More known for their Italian dishes, one-stop shop for drinks, food and bread, iO Italian Osteria is gaining popularity for their in-house bakery.

Located at HillV2 mall at Hillview Rise, iO Italian Osteria is a one-stop bakery, kitchen and bar offering casual Italian regional cuisine. After three years in business, their signature dishes such as porchetta stuffed with wild fennel, and orecchiette with pork sausage have now become favourites among diners.

The team at iO Italian Osteria Singapore

The team at iO Italian Osteria Singapore

The bakery offerings, which are refreshed frequently, are a different story. Even regulars may find that the extensive range of homemade breads and pizzas here contain gems waiting to be discovered. Partner/group executive chef Anna Borrasi of Sicilia Mia Group always knew that an in-house bakery would take pride of place in their osteria.

The chefs from iO Italian Osteria slicing up the bread, fresh out of the oven

The chefs from iO Italian Osteria slicing up the bread, fresh out of the oven

Breads are a sacred accompaniment to any Italian meal and are the most accessible way of showcasing Italy’s regional flavours. Borrasi says, “In general, Italian pane (bread) tends not to be so compact. They are also very light and easily digestible due to the Italian flour and methods used.” But ultimately, the uniqueness of each variety comes down to the region and the baker’s hand.

Savoury and Sweet

At the osteria, Borrasi and two other Italian bakers make about five or six types of breads at any one time, with several more on rotation. One regular item is Roman schiacciata, a variant of focaccia also known as pizza bianca. Says Borrasi, “The Roman schiacciata is unique because it has a crispy crust on the outside and a light and chewy texture on the inside.” There are three varieties to choose from: plain (from $7 per slice), wholegrain or spicy (both from $9 per slice). All three can be enjoyed as stuffed schiacciatas.

Selection of baked goods at iO Osteria

Selection of baked goods at iO Osteria

The Mascarpone cheese and black truffle option has proved the most popular choice so far. Another regular offering is pane alle olive ($8 per loaf), or olive bread from the Puglia region. Borrasi makes hers by blending three types of olives: taggiasca from Liguria, gaeta from Lazio and cerignola from Puglia, into the flour. The result is a fragrant bread that has a mix of sweet, tart and umami flavours, and is great eaten on its own or with toppings like a bruschetta. Other regular breads at the bakery include ciabatta, whole grain bread ($8 per loaf) with or without prunes, and Grissini breadsticks ($5 per bag).

One of iO Italian Osteria's freshly baked breads from their in-house bakery

One of iO Italian Osteria’s freshly baked breads from their in-house bakery

Another bread Borrasi makes in limited quantities is a traditional pane di mais or corn bread. She remembers her grandmother baking it in a wood oven back home in Lauro, Naples, and wants to bring it to customers here. “I wanted to recreate the aroma of this round, yellow, filling bread which was just so amazing,” she says. Other specialty breads that make an appearance at the bakery are pane carasau, a flatbread from Sardinia, which is similar to the Indian chapatti; casatiello from Naples ($18 by loaf), stuffed with ingredients like cheese, eggs and ham and usually eaten after Easter; and Pugliese grano arso bread made with burnt wheat flour.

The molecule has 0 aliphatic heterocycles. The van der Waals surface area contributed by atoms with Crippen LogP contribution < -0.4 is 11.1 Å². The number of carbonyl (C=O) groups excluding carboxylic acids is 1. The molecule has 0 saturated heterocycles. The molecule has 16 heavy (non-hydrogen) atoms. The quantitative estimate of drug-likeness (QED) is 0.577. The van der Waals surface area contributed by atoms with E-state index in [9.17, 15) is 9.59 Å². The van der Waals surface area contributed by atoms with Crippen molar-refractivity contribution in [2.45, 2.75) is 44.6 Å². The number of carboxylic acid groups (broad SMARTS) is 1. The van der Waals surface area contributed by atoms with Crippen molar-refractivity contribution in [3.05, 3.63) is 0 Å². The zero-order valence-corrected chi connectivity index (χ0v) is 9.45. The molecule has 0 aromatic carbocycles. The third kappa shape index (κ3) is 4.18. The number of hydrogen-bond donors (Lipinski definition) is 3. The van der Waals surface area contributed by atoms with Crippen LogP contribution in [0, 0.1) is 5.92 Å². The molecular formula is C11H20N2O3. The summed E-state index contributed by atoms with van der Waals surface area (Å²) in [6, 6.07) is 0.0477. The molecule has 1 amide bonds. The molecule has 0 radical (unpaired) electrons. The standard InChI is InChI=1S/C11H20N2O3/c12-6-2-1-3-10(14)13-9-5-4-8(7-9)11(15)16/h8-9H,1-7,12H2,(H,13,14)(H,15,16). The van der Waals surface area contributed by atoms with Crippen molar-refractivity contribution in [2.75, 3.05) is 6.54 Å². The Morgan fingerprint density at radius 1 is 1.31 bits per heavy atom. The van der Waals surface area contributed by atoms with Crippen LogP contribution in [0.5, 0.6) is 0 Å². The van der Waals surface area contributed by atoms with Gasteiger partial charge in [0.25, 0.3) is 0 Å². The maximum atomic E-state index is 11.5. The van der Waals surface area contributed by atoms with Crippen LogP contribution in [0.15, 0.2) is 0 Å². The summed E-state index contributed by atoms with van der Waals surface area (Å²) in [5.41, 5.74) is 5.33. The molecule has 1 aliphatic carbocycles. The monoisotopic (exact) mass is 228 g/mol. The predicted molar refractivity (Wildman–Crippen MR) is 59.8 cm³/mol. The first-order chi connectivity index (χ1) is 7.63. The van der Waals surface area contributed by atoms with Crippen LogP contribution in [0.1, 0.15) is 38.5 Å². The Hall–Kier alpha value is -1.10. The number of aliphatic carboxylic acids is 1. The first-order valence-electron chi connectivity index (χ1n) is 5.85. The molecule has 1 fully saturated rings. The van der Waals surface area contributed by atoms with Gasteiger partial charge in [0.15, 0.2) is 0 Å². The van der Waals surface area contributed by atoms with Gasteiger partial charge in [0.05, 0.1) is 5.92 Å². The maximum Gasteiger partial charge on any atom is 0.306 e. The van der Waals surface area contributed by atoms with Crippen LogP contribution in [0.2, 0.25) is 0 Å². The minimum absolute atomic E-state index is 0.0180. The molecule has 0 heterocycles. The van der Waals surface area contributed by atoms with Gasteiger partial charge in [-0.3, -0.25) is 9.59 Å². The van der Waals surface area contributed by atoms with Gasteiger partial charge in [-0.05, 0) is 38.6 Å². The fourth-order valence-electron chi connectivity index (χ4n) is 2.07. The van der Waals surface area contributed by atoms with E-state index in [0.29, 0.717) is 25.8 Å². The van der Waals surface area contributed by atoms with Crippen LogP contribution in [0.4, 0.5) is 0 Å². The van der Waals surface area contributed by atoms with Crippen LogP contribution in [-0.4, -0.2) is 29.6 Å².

Selection of freshly baked breads at iO Osteria

Selection of freshly baked breads at iO Osteria

Her range of sweet breads is extensive as well. Some examples include milk bread ($2), chocolate bread ($4), bambolini or Italian doughnut ($4), pane dolce ($20), a Piedmontese bread made with wild berries and marmalade. And there also the festive panettone ($15), a Milanese sweetbread sprinkled with raisins and candied fruits typically eaten during Christmas. Borrasi stressed that only natural ingredients go into her panettone which she tweaks by using different citrus fruits from Italy.

Finally, there’s a range of tempting biscotti (from $2) which includes gluten-free options such as pistachio from Sicily, amaretti from Tuscany and brutti ma buoni, literally ‘ugly but good’ cookies. Resembling craggy rocks, brutti ma buoni originates from Lombardy and Lazio and are made with egg whites and hazelnuts.

Pizzas by the Slice

iO Italian Osteria serves pizza in the Roman ‘pizza all apala’ style, typically thick-crusted, flat and oblong-shaped. It is available in small ($9), medium ($24) and large ($29), and diners can mix flavours on a single pizza base, so you can try a margherita, marinara or diavola (made up of tomato, mozzarella cheese and spicy salami) all on one platter, for instance.

Pizza platter consisting of margherita, marinara or diavola (made up of tomato, mozzarella cheese and spicy salami)

Pizza platter consisting of margherita, marinara or diavola (made up of tomato, mozzarella cheese and spicy salami)

*For those who plan to be in Bangkok any time soon: iO Italian Osteria will be opening an outlet there starting this month. It will be at Groove@CentralWorld, the city’s swanky new food and drink hangout in the heart of Ratchaprasong district. It is easily accessible via skywalk from the Chit Lom and Siam BTS stations.

 #02-01 HillV2, 4 Hillview Rise. Tel: 6710 7150; 


This post is brought to you in partnership with iO Italian Osteria. For more information, please visit iO Italian Osteria’s website or Facebook page.

This was first published in Wine & Dine’s December 2017 issue – The Festive Issue, as a special feature.

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